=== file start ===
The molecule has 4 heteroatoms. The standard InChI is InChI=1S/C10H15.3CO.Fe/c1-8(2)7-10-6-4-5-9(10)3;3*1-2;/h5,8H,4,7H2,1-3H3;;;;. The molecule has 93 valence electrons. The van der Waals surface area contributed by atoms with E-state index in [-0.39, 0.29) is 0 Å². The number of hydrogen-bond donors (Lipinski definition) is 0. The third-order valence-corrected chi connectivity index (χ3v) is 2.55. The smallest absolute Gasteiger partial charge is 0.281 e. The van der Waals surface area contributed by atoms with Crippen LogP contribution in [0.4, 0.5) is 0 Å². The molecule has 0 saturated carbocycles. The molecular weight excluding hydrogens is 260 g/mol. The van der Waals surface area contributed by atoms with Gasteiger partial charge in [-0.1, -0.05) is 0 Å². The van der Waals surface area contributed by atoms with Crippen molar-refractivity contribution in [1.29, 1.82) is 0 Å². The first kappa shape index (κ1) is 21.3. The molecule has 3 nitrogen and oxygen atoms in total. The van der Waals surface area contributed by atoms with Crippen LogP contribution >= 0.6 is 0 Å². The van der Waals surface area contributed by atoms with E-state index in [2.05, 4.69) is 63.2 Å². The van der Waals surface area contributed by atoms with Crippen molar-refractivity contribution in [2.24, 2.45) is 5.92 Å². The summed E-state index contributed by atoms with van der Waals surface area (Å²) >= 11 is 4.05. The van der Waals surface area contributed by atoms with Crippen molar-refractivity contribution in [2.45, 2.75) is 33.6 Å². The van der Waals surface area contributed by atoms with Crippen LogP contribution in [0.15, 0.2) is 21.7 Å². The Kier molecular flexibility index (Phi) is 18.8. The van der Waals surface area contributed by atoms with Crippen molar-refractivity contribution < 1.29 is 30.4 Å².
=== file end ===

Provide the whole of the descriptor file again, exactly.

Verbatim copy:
The molecule has 4 heteroatoms. The standard InChI is InChI=1S/C10H15.3CO.Fe/c1-8(2)7-10-6-4-5-9(10)3;3*1-2;/h5,8H,4,7H2,1-3H3;;;;. The molecule has 93 valence electrons. The van der Waals surface area contributed by atoms with E-state index in [-0.39, 0.29) is 0 Å². The number of hydrogen-bond donors (Lipinski definition) is 0. The third-order valence-corrected chi connectivity index (χ3v) is 2.55. The smallest absolute Gasteiger partial charge is 0.281 e. The van der Waals surface area contributed by atoms with Crippen LogP contribution in [0.4, 0.5) is 0 Å². The molecule has 0 saturated carbocycles. The molecular weight excluding hydrogens is 260 g/mol. The van der Waals surface area contributed by atoms with Gasteiger partial charge in [-0.1, -0.05) is 0 Å². The van der Waals surface area contributed by atoms with Crippen molar-refractivity contribution in [1.29, 1.82) is 0 Å². The first kappa shape index (κ1) is 21.3. The molecule has 3 nitrogen and oxygen atoms in total. The van der Waals surface area contributed by atoms with Crippen LogP contribution >= 0.6 is 0 Å². The van der Waals surface area contributed by atoms with E-state index in [2.05, 4.69) is 63.2 Å². The van der Waals surface area contributed by atoms with Crippen molar-refractivity contribution in [2.24, 2.45) is 5.92 Å². The summed E-state index contributed by atoms with van der Waals surface area (Å²) >= 11 is 4.05. The van der Waals surface area contributed by atoms with Crippen molar-refractivity contribution in [2.45, 2.75) is 33.6 Å². The van der Waals surface area contributed by atoms with Crippen LogP contribution in [0.15, 0.2) is 21.7 Å². The Kier molecular flexibility index (Phi) is 18.8. The van der Waals surface area contributed by atoms with Crippen molar-refractivity contribution < 1.29 is 30.4 Å².